On Feb. 11, 2012, on the eve of the Grammy Awards, Whitney Houston fell asleep in a bathtub at the Beverly Hilton hotel in Los Angeles and never woke up. Two months later, the Los Angeles County coroner ruled that she had drowned, but it's been well established that the 48-year-old singer ingested a cocktail of cocaine and prescription drugs before taking her final breath. Most notably, the toxicology report revealed that a "plethora of prescription medication bottles" had been littered across her hotel room -- 12 in total, prescribed by five different doctors. Among the drugs discovered were the anti-anxiety medication Xanax and the muscle relaxant Flexeril.
Houston is hardly the first celebrity to have battled a deadly prescription drug addiction. In the past decade, Heath Ledger, Brittany Murphy, Anna Nicole Smith and Michael Jackson were just four of the most famous stars to overdose on legal medication.
Their deaths reflect a larger wave of prescription drug abuse across the United States. What illicit drugs like crack cocaine and ecstasy were to the 1990s and the early 2000s, prescription medication is to a millennial generation. Recent studies show that, in 2010, 2.4 million people age 12 or older began using prescription drugs for non-medical reasons. That's 6,600 persons a day.
"We’re in a middle of an opioid epidemic," said Ben Levenson, founder of Origins Recovery Center, a rehab center in Texas. "What’s interesting to know is that it’s not just an opioid epidemic, it’s a prescription opioid epidemic."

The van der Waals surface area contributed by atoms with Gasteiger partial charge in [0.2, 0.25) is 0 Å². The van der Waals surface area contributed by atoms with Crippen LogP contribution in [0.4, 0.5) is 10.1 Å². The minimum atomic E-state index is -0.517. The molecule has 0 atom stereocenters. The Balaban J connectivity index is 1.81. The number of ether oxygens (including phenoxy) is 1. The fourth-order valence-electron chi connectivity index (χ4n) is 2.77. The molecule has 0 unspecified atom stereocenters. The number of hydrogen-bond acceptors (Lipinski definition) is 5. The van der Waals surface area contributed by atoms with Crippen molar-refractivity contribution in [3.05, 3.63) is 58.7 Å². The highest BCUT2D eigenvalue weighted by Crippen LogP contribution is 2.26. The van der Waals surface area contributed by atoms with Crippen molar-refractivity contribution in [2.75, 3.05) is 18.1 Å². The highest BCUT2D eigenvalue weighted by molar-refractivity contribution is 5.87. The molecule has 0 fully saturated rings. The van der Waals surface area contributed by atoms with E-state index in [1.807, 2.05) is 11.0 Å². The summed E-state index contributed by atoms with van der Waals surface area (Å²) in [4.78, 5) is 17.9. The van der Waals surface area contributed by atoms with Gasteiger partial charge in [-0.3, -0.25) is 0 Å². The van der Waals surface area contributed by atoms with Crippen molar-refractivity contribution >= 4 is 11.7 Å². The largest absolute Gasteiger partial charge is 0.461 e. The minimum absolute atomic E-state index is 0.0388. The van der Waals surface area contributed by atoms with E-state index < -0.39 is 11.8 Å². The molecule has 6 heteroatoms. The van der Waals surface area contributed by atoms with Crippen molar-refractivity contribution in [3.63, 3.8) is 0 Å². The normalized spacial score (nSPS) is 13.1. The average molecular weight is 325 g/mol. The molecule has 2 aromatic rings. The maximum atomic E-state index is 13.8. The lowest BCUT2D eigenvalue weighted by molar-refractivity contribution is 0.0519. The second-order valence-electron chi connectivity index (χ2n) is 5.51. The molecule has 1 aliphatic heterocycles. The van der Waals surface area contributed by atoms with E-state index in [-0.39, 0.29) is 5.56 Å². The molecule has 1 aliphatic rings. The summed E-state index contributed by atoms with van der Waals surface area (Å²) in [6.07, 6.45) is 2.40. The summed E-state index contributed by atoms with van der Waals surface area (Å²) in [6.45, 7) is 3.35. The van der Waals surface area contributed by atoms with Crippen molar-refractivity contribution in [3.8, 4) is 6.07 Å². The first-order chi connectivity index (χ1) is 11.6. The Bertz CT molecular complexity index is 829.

The evidence suggests that America may be fighting the wrong War on Drugs. As law-enforcement officials spend $15 billion a year combating the use and trafficking of cocaine, heroin, marijuana and other illegal narcotics, a more urgent crisis is emanating from our nation's pharmacies. According to a report from the Center for Disease Control and Prevention, overdoses from prescription drug medication have tripled in the past decade, up to 15,000 and more than the toll from cocaine and heroin combined. The number of infants born addicted to prescription drugs every year has also tripled in the past 10 years, to approximately 13,500, according to a report in the Journal of American Medical Association. In 2009, treatment of these drug-addicted babies cost Medicaid some $720 million.
"Everybody is one degree away from someone with a substance abuse disorder," Levenson said about opioids, natural and synthetic narcotics that mimic the effects of opium and are commonly used as pain relievers. Recovering addicts and people with a genetic predisposition to addictive illness are especially vulnerable to abusing prescription meds. Recovering addicts can fall into the trap of what Levenson calls a "prescription pad relapse," whereby the recovering addict rebounds from, say, an alcohol addiction with prescription medication. "Addicts can never safely use intoxicants whether they're prescription or not in recovery and be guaranteed to stay sober," he said.